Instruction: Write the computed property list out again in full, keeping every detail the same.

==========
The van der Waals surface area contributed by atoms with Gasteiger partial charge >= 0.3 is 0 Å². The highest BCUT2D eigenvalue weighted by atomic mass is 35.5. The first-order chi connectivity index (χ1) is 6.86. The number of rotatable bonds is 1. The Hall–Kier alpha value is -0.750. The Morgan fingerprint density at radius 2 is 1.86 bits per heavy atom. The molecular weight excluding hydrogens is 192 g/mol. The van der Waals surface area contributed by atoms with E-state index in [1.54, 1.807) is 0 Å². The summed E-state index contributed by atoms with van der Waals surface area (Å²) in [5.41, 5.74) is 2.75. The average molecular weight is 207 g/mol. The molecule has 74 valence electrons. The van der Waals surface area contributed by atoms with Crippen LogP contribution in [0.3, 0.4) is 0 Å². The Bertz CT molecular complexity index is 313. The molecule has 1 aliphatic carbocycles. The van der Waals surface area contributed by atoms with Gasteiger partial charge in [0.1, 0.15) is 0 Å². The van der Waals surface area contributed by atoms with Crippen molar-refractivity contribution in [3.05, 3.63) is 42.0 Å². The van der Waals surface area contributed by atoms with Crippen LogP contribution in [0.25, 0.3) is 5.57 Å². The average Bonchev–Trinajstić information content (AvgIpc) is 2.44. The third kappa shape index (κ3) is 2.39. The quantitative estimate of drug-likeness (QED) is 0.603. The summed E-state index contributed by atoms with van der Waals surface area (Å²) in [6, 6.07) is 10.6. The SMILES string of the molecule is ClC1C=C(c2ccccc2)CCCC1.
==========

The van der Waals surface area contributed by atoms with Gasteiger partial charge >= 0.3 is 0 Å². The highest BCUT2D eigenvalue weighted by atomic mass is 35.5. The first-order chi connectivity index (χ1) is 6.86. The number of rotatable bonds is 1. The Hall–Kier alpha value is -0.750. The Morgan fingerprint density at radius 2 is 1.86 bits per heavy atom. The molecular weight excluding hydrogens is 192 g/mol. The van der Waals surface area contributed by atoms with E-state index in [1.54, 1.807) is 0 Å². The summed E-state index contributed by atoms with van der Waals surface area (Å²) in [5.41, 5.74) is 2.75. The average molecular weight is 207 g/mol. The molecule has 74 valence electrons. The van der Waals surface area contributed by atoms with Crippen LogP contribution in [0.3, 0.4) is 0 Å². The Bertz CT molecular complexity index is 313. The molecule has 1 aliphatic carbocycles. The van der Waals surface area contributed by atoms with Gasteiger partial charge in [0.1, 0.15) is 0 Å². The van der Waals surface area contributed by atoms with Crippen molar-refractivity contribution in [3.05, 3.63) is 42.0 Å². The van der Waals surface area contributed by atoms with Crippen LogP contribution in [0.25, 0.3) is 5.57 Å². The average Bonchev–Trinajstić information content (AvgIpc) is 2.44. The third kappa shape index (κ3) is 2.39. The quantitative estimate of drug-likeness (QED) is 0.603. The summed E-state index contributed by atoms with van der Waals surface area (Å²) in [6, 6.07) is 10.6. The SMILES string of the molecule is ClC1C=C(c2ccccc2)CCCC1.